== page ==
Student Loan Payments Are Restarting. Here’s What Borrowers Need to Know
This month, federal student loan repayment is restarting for 43 million Americans. The student loan system is coming back online at a time when record-high inflation has dramatically increased the cost of necessities like housing and food, causing many borrowers to struggle financially. Fortunately, borrowers have a few repayment options to help ease the financial strain. It’s not too late for borrowers to create a plan for how to handle the resumption of payments.
What Everyone With Federal Student Loans Should Do
First, borrowers should log in to studentaid.gov to verify their loan servicer. Loan servicers contract with the federal government to handle billing and other administrative support services for borrowers — including processing payments and helping borrowers enroll in an income-driven repayment (IDR) plan or consolidate a loan. Once a borrower knows who their servicer is, they should log in to their account or call their servicer (See Table 1), and then update their contact information and check their outstanding loan balance, monthly payment, and interest rate. Borrowers can also use the Loan Simulator to find their best repayment options and strategy.
Table 1: Federal Student Loan Servicer Contact Information
|Loan Servicer||Phone Number||Website|
|Aidvantage (Navient Portfolio)||1-800-722-1300||https://aidvantage.com/|
|ECSI (Manages Perkins Loans)||1-866-313-3797||https://efpls.ed.gov/|
|Default Resolution Group*||1-800-621-3115||https://myeddebt.ed.gov/|
*(TTY: 1-877-825-9923 for the deaf or hard of hearing)
After updating their contact information and reviewing their account and payment information, borrowers should determine whether the payment fits within their budget. If a borrower can pay, they should update their payment information. Borrowers who enroll in autopay may be eligible for a 0.25% interest rate reduction.
Repayment Options for Borrowers Concerned About Their Ability to Repay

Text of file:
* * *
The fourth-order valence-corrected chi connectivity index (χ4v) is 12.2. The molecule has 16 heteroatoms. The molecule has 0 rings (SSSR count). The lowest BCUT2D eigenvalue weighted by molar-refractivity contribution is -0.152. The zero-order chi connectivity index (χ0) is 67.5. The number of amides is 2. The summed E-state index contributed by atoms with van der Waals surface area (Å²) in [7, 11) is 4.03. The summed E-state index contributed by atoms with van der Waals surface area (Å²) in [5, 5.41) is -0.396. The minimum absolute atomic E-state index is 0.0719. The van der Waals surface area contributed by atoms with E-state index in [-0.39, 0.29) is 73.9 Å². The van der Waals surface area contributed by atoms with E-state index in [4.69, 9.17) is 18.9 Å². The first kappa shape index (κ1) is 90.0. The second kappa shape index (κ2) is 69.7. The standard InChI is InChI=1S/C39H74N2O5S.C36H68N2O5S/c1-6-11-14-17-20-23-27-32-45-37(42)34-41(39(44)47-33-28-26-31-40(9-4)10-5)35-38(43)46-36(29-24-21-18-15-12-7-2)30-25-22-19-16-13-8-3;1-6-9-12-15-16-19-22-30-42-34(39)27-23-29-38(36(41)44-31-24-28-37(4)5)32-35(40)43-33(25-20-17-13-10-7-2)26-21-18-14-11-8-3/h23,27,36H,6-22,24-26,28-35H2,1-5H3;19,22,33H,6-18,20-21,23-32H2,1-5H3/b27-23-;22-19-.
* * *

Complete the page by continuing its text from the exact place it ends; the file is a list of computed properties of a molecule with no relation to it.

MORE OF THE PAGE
Borrowers who will struggle with repayment should contact their loan servicer to discuss options like income-driven repayment (IDR) plans and the student loan repayment “on-ramp.”
Income-Driven Repayment Plans
Income-driven repayment plans use a borrower’s income and family size to determine their monthly payment. Borrowers with incomes below 225% of the federal poverty line, or $32,800 in 2023, can have payments as low as $0. The Saving on a Valuable Education (SAVE) Plan is the newest and most affordable IDR plan. Borrowers should call their loan servicer to find the best IDR plan for their situation. Borrowers can also visit this website to apply for SAVE and other IDR plans.
All borrowers will have to recertify within a year of restarting payment, but they should check with their servicer to determine when to submit new income information for recertification. Borrowers should also apply for SAVE, if they think it will be more affordable than their previous IDR plan.
The 12-month repayment on-ramp is designed for the most vulnerable borrowers. The on-ramp is automatic, so borrowers don’t need to take any action to be covered by the protections it offers. From October 1, 2023, to September 30, 2024, missed payments will not result in delinquency or default and will not be reported to credit or debt collection agencies.
During this time, interest will accrue, but not capitalize. This means the accrued interest won’t be added to your principal balance after the on-ramp ends, so you won’t be paying interest on interest. However, the amount owed will increase. Months spent using the on-ramp will not count as qualifying payments for IDR cancellation or Public Service Loan Forgiveness.
Borrowers who had federal student loans in default prior to the payment pause should look into Fresh Start, a temporary program meant to move borrowers with defaulted loans into good standing. Fresh Start automatically restores a borrower’s access to federal financial aid. To apply for Fresh Start, use one of the following options:
- Go to https://myeddebt.ed.gov/
- Call 1-800-621-3115 (If you are deaf or hard of hearing, the TTY number is 1-877-825-9923).
- Send a letter to P.O. Box 5609, Greenville, TX 75403. In the letter, include your name, Social Security Number, date of birth, and note that “I would like to use Fresh Start to bring my loans back into good standing.”
After a borrower is approved for Fresh Start, their loans will be transferred to a loan servicer, their loan status will return to “in-repayment,” and their record of default will be removed from their credit report. Borrowers have until September 30, 2024, to apply for Fresh Start. Once a borrower’s loans are back in good standing, they can enroll in an IDR plan.
What Should Borrowers Who Work in Public Service Do?
Borrowers with Direct Loans who work full time for the government or a qualifying nonprofit employer might be eligible for Public Service Loan Forgiveness (PSLF). PSLF discharges a borrower’s remaining balance after they make 120 (10 years) of qualifying monthly payments. If a borrower is already enrolled in PSLF, they should contact MOHELA, the loan servicer for PSLF, to ensure their information is up to date. Borrowers who are not currently enrolled should use the PSLF Help Tool.
The resumption of federal student loan repayments may put financial strain on borrowers, but there are options available to help ease the burden for those who are struggling.